Massachusetts Secretary of the Commonwealth William F. Galvin announced Thursday that his office has opened an investigation into Wells Fargo Advisors.

The investigation, Galvin’s second to reference the Department of Labor’s fiduciary rule, is seeking information from the firm related to its “inappropriate referrals of brokerage customers to managed and advisory accounts, unsuitable recommendations of alternative investments, as well as unsuitable referrals and recommendations in connection with 401(k) rollovers,” the securities regulator said in a statement.

“I am aware that there has been a recent trend in the industry to push investors into wealth management accounts which may bring more revenues to the firm, but which are not suitable for all investors,” Galvin said. “Given the recent retirement savings crisis in America, referrals and recommendations involving 401(k) accounts should be closely scrutinized, in light of the Department of Labor’s Fiduciary Rule.”

Galvin made national headlines in February when he charged discount broker-dealer Scottrade with aggressive and improper sales practices in retail and retirement accounts in violation of the DOL’s rule—the first such case in the country.

Wells Fargo itself disclosed in a recent regulatory filing that it is “assessing whether there have been inappropriate referrals or recommendations, including with respect to rollovers for 401(k) plan participants, certain alternative investments, or referrals of brokerage customers to the company’s investment and fiduciary services business,” the Massachusetts securities division said in a release.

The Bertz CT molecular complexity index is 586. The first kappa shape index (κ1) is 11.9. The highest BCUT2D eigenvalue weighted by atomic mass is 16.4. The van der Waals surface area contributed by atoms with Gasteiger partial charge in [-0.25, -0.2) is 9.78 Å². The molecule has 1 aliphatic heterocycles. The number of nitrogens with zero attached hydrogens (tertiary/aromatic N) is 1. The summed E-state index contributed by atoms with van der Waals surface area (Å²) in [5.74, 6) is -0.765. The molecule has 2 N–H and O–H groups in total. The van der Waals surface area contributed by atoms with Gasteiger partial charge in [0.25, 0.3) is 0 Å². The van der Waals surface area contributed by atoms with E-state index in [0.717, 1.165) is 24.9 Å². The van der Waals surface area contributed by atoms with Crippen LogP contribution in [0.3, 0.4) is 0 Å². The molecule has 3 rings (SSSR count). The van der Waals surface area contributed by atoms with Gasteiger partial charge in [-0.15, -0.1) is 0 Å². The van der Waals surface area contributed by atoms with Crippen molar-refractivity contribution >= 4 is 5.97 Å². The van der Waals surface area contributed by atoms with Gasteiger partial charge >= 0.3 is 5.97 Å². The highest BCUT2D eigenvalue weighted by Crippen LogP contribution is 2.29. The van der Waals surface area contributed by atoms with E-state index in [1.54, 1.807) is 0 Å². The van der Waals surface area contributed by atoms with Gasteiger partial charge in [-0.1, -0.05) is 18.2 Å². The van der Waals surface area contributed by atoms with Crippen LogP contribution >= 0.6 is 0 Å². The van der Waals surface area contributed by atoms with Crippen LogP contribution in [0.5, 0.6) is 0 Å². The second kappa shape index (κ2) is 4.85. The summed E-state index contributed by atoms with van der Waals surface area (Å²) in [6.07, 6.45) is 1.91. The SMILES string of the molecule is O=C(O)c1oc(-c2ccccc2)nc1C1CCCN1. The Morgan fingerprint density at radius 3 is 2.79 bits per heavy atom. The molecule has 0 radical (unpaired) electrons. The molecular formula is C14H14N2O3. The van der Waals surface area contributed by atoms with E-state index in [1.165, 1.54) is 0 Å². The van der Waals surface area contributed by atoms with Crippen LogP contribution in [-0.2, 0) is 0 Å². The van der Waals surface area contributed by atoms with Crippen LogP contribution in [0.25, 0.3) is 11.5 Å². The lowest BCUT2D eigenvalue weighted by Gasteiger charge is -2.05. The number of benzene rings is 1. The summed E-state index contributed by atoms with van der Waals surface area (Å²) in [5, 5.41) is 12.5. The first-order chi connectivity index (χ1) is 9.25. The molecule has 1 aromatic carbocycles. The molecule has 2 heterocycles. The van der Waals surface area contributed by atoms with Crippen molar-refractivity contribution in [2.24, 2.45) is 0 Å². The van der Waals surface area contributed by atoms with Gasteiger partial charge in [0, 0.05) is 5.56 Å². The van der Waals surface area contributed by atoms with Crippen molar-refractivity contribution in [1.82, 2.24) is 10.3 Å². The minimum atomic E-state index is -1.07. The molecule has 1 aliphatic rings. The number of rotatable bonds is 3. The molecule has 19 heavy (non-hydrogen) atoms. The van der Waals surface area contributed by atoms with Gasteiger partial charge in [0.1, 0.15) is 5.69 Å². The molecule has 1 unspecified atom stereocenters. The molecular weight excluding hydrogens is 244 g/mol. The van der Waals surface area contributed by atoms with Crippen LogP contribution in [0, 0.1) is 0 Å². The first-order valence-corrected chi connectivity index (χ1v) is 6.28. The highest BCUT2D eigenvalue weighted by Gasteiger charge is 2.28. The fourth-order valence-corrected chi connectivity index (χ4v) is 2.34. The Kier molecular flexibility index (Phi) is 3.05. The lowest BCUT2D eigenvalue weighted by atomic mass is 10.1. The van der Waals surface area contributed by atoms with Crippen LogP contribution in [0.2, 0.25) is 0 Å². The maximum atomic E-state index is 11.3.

Galvin’s office said it is seeking additional information to determine the scope of Wells Fargo’s internal investigation as well as reasonable assurances that any Massachusetts investors affected by unsuitable recommendations will be made whole.

“Wells Fargo’s recent banking scandal, which involved opening bogus accounts for their customers, leads me to believe that where there is smoke, there’s fire,” Galvin continued. “I need to be assured that Massachusetts residents haven’t been burned by corporate greed.”

Debra O’Malley, a spokesperson for the Massachusetts Office of the Commonwealth, said no case has been filed against Wells Fargo.

Wells Fargo Advisors spokesperson Shea Leordeanu said: “Our top priority is to rebuild trust with all of our stakeholders. The disclosures in the 10-K filing reflect our continued commitment to transparency, even when all of the information or the final outcome of a matter may not be known just yet. We are making significant progress in our work to identify and fix any issues, make things right, and build a better, stronger company.”

As part of his case against Scottrade, Galvin called for the firm to return profits and is seeking an as-yet-undisclosed administrative fine and a censure against the firm for using aggressive sales contests to target retail and retirement investors with allegedly more expensive products.

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